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Taking ASA meetings to the Ring


When we moved to Baltimore, I went to my first ASA(Autism Society of America) meeting. I met a group of people who lived the life I did. The people in this group were a very dedicated, strong, educated group, and for the first time, I met parents like myself. Every month at meetings, we would get to know the faces of our Autism community. We would talk about our "golden nuggets" which are happy moments or crowning achievements. It's a nice place to share, get information, cry and get sugared up with the sodas and cookies. However, you can tell some people wanted to vent all their anger and frustrations, but they couldn't; it is not what the meetings were for. If everyone threw up all their problems and issues at the meetings, we'd all leave more agitated than when we arrived.

My ideal ASA meeting would be at boxing gym. We could have time to talk about the good stuff but then we'd get gloves and beat the shit out of stuff. Let's face it, living this life with Autism is really draining and there are many reasons to be angry. I would love the opportunity to vent all my frustrations and hostilities with a pair of boxing gloves on. In fact, I think most of us need that.

We could all line up, two to a bag and take turns in one minute rounds. Just before the whistle blows, an issue of contention is announced and then everything you feel about it gets put on the bag. I have a few punch worthy topics:

 Schools. Every parent with Autistic children spends many hours stressing this one. We have all had our share of bad teachers, bad administrators, bad OT, bad speech and bad, bad school people. We have plenty of anger towards them because they suck. They make us question the integrity of schools and make us worry about the system failing our kids. When we lived in NJ, we fought with the schools more than we worked with them. We learned how frustrating it can be to have schools that don't understand and are unwilling to do what is required.  So, you send your child to school and you don't trust. You're not sure they are even following the IEP and if there is no one to hold them accountable they can have a "don't ask don't tell approach" to IEP violations. You spend your time hoping, sending emails and trying to find reasons and opportunities to be in the school.

When we moved to Baltimore, there was a system in place for children with Autism. Albeit flawed, they had a system in place within the county to keep the schools accountable. The parents often have to be the whistle blower and get the county Autism advocate involved, but she is there to keep the schools honest. When she shows up to a meeting, the administrators get nervous because it means there is a problem and they may have their asses handed to them.   I still have issues with the Office of Special Education (OSE) overcrowding classrooms without adding supports. I have watched my #1's ALS(Additional Learning Support)class double in size in six months. The teacher is getting burned out and no one cares until something bad happens. I CAN'T STAND PEOPLE WHO CHOOSE TO BE REACTIVE INSTEAD OF PROACTIVE. When the Assistant Principal, who is our IEP chair, tells me to contact the OSE instead of fighting the fight with us and for us, there is a problem. We wrote a letter to the OSE director and she sent someone to observe, but we haven't heard anything yet.  Our NJ history of fighting comes in handy here, because now I have to organize all the classroom parents to protest the OSE. (I think I need a few rounds on the bag for this alone.)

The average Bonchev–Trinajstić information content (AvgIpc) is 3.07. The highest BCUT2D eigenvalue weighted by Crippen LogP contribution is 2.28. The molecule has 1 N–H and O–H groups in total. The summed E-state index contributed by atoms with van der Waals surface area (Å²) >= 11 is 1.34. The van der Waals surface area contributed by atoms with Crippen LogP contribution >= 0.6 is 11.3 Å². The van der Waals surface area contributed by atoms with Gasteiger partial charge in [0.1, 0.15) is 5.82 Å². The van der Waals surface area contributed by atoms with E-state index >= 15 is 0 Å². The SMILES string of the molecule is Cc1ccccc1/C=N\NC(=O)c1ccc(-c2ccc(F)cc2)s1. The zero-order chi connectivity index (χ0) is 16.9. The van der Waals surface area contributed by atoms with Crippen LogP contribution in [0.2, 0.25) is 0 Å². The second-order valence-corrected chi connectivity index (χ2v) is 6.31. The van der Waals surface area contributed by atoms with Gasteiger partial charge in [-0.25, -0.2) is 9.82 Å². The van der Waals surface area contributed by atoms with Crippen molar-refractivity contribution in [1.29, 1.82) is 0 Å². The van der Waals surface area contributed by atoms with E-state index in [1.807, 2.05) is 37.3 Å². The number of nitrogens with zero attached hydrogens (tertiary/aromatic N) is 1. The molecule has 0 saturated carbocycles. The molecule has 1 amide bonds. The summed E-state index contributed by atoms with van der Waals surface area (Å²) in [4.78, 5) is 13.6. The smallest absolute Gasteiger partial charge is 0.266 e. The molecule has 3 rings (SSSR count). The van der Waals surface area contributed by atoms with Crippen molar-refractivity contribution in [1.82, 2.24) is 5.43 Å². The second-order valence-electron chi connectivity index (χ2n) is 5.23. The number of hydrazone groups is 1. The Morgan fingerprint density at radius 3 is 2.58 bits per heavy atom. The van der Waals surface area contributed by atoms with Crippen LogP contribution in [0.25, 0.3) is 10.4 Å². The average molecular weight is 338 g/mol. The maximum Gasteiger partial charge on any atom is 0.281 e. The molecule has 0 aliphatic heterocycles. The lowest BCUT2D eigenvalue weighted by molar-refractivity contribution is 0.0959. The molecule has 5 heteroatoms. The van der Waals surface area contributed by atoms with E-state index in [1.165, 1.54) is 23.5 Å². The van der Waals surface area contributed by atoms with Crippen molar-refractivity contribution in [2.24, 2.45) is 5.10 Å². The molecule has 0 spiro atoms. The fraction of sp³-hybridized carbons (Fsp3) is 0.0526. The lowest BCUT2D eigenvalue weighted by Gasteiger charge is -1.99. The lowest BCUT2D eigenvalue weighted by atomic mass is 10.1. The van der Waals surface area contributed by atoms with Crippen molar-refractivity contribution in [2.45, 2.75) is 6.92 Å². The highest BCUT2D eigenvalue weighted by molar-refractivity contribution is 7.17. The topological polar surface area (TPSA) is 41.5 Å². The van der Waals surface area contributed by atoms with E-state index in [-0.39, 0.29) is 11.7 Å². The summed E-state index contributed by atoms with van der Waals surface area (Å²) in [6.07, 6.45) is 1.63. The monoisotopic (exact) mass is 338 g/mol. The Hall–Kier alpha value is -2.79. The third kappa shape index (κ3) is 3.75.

Other parents piss me off. The way they are quick to judge how you deal with your Autistic kids based on how they deal with their neuro-typical kids. News flash: your life is a freaking box of chocolates compared to the shit we deal with. Do some research, ask some questions, have some compassion and back off. Keep your judging eyes and comments to your self.

Clueless, idiotic, judgmental, critical, non-sympathizers. These people are the first ones to eyeball you when your kid throws them-self down in the doorway of a store because they have never been there before. The first ones to say cruel and stupid things to you because your kid is wearing his Autism. The same a-holes who believe that kids with disabilities should be put away. I would prefer to hit them directly, but you can raise kids from jail, so the bag will have to do.

People who brings their kids to an ASA meeting. These meeting are for adults seeking support. It means that every person in that room has found someone else to watch their kids to be there. When I leave my house, I don't want to be around my kids or anyone elses'. Period. If you can't find a sitter, don't come.  It is disrespectful to everyone in the room.

Bad dog owners. People who own dogs, let them poop wherever and don't pick it up. Nothing to do with Autism but pisses me off anyway. 

I can see boxing/ASA meetings as a wave of the future. Share the good, work through the bad, and get a workout. The only thing missing would be a box of wine, but that's a simple fix.







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